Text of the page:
Baby Sparkle Sculpin
Hook: Mustad 36890, Size 10
Thread: 8/0, Black
Wing: Pine Squirrel Zonker Strip, Natural
Body: Dubbing (any bright, flashy dubbing, SLF Prism in Olive shown)
Collar: Pine Squirrel Zonker Strip, Natural (same strip used in wing)
As always, begin by placing the hook in the vise. I prefer the looped, up-eye salmon hooks for all my streamers, but, as usual, any long shank streamer hook will work. This pattern is also limited in its size by the natural length of the squirrel fur, meaning that it will begin to lose proportion in sizes much bigger than #8, and the hide itself will make it too bulky to be practical much smaller than #12.
Wrap an underbody of .025 lead, proportioned as shown. With the loop eye hooks, I tend to use the end of the wire as my transition point, wrapping the lead up to it, and using it as a sort of fixed 'landmark' for other proportioning purposes on a variety of ties, but you can tie it just fine on a ring-eye, just be sure to leave space for the collar.
Tie in the pine squirrel zonker at the back of the lead underbody, extending just past the back of the bend, but not long enough to foul, with the natural grain of the hair sweeping back. Be sure to separate the hair at the tie in point so that you don't bind any of it down. This will no only make for a neater appearance and maximum movement in the water, but binding down the hair will make the tie in point much weaker.
After making about 3 wraps binding the strip down, pull the front end back and make 2-3 more wraps tight against the tie in point to lock it in, then tie in a thread loop about 6" long, and advance your thread to the front of your lead underbody. Then get your dubbing loop tool into the loop you created.
Wax the loop if you like, then fill it with your dubbing of choice. Literally any dubbing will work here, though, in the interests of keeping it a "Sparkle Sculpin", bright, flashy dubbings are given the nod at my tying bench. In this case, I'm using SLF Prism dubbing in Olive.
Twist up your dubbing loop. For a loop this big, twist it up a lot. You won't ahve to worry about twisting it too tightly, and twisting too loose might allow some of the dubbing to get pulled out by fish.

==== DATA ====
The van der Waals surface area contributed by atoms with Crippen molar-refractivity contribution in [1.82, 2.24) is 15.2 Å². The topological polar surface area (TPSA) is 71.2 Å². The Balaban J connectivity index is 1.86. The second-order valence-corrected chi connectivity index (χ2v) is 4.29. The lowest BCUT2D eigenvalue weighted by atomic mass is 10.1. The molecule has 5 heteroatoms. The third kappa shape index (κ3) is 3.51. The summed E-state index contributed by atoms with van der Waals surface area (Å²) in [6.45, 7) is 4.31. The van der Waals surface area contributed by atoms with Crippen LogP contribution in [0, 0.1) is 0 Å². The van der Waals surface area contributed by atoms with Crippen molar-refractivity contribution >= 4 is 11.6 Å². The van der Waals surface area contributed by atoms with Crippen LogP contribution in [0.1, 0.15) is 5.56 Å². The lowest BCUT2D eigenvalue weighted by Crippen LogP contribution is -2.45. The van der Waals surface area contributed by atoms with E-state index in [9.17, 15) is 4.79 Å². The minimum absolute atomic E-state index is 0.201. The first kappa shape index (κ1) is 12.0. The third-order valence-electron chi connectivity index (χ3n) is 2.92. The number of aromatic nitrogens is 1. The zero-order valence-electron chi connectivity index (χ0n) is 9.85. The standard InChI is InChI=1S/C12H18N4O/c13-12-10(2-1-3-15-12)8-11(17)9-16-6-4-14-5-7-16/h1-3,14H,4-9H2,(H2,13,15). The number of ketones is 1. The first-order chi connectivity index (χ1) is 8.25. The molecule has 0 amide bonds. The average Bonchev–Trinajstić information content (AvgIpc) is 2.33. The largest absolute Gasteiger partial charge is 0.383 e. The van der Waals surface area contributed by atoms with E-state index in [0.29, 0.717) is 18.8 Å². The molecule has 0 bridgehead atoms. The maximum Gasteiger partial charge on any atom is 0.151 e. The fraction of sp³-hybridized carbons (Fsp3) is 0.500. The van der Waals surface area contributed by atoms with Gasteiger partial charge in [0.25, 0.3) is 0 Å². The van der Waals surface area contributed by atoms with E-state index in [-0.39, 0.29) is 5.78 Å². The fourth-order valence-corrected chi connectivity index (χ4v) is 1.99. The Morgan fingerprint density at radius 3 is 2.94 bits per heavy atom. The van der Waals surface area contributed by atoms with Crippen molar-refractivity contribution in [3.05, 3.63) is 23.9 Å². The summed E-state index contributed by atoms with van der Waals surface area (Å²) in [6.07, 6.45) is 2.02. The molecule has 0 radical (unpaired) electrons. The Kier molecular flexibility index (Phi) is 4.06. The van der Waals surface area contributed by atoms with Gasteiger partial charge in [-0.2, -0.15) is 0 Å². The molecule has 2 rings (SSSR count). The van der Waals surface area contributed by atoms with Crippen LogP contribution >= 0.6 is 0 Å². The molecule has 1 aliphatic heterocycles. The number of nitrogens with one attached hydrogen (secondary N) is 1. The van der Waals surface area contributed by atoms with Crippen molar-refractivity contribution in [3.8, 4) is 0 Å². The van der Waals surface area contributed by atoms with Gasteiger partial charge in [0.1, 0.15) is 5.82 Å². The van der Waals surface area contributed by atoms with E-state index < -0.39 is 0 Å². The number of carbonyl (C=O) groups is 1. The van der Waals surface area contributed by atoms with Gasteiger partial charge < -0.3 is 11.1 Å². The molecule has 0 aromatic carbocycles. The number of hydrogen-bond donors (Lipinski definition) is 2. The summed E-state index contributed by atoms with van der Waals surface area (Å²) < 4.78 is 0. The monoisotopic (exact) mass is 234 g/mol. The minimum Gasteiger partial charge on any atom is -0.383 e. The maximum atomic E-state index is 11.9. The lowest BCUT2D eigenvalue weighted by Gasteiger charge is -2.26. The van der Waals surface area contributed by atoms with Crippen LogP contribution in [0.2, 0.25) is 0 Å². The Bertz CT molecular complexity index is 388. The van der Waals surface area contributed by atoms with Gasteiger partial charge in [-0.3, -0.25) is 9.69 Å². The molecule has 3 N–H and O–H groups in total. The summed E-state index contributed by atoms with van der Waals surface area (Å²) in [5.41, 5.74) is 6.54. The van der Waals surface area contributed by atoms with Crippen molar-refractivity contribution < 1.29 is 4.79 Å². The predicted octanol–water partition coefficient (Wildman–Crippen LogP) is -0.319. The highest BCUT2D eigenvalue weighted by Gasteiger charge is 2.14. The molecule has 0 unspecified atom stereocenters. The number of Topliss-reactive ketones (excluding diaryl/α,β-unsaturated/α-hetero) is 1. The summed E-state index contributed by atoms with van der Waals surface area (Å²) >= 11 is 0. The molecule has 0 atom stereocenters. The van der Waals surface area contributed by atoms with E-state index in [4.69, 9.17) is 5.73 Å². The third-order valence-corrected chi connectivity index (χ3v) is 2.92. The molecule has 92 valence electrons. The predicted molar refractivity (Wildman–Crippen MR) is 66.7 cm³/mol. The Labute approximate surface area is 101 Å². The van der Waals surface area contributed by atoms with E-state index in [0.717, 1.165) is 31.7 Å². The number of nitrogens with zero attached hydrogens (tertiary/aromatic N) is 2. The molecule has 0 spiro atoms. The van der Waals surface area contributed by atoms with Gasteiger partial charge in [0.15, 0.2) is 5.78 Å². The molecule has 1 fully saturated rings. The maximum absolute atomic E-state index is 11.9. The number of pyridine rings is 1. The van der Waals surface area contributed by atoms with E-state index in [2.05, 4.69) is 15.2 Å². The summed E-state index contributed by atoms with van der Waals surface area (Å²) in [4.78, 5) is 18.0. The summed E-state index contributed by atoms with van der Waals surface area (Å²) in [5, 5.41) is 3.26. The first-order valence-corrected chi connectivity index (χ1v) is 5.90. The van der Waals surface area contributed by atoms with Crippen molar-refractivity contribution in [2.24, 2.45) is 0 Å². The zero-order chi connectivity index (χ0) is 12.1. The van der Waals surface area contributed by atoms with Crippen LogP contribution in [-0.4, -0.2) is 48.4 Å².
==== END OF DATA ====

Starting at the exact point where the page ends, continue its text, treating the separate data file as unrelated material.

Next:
Wind the dubbing loop onto the lead underbody. On a size 10 hook, that 6" loop will allow you to wrap it on pretty tightly, so try not to leave any bare spots. Tie it off and trim any excess at the front of the lead underbody. If you like, tease out the dubbed body with a toothbrush.
Pull the zonker strip forward, over the body. There should be a little tension in the strip to keep it upright, but not so much tension that its going to pull itself out of place. Tie the strip down at the front of the dubbed body, again taking care not to bind down the fur. Also like last time, pull the strip back, and make a few locking wraps immediately in front of the tie in point.
Pull the strip to the side and make one wrap around the hook shank, making sure it lays with the hide side against the hook, with the hair standing out much like hackle. After that one wrap, tie off and trim. Leave room for the head, but if your tie off point is almost to the eye, don't worry about it, just snip it as close as you possibly can, to make for a smaller, neater head.
The finished fly.
A stringer of sculpins, tied with a variety of dubbings and colors. From left to right: pink and red antron, olive, orange, and caddis green SLF Prism, blue ice dub, purple polar dub, and blue laser dub.
This is an evolution of a pattern that worked well for me over the 2010 season on both trout and steelhead as well as warmwater bass who may have taken it for a small tadpole. The old pattern used a body first of tinsel, then mylar braid (used on crystal meth)...this dubbed body version adds a lot of ability to customize the look for different tastes and conditions. It may be my reason to try out some shaggy dub next spring.
Fish this pattern like any streamer pattern, drift, swing, strip as needed. The fairly heavy gauge lead on such a small hook makes it ideal for probing those hard to reach areas like deep pools, exposed root balls, and undercuts, that the larger trout in a small stream usually claim as their own (and aggressively defend), and the small size makes it manageable for even a 3wt rod to throw at the distances usually necessary for small stream angling. Toss upstream allowing it to tumble across the bottom into the lie, then after giving it a little time to sink, but not enough time to drift out of the lie, swing or strip it away quickly. Usually for me, the strike will come just a few moments after the swing begins.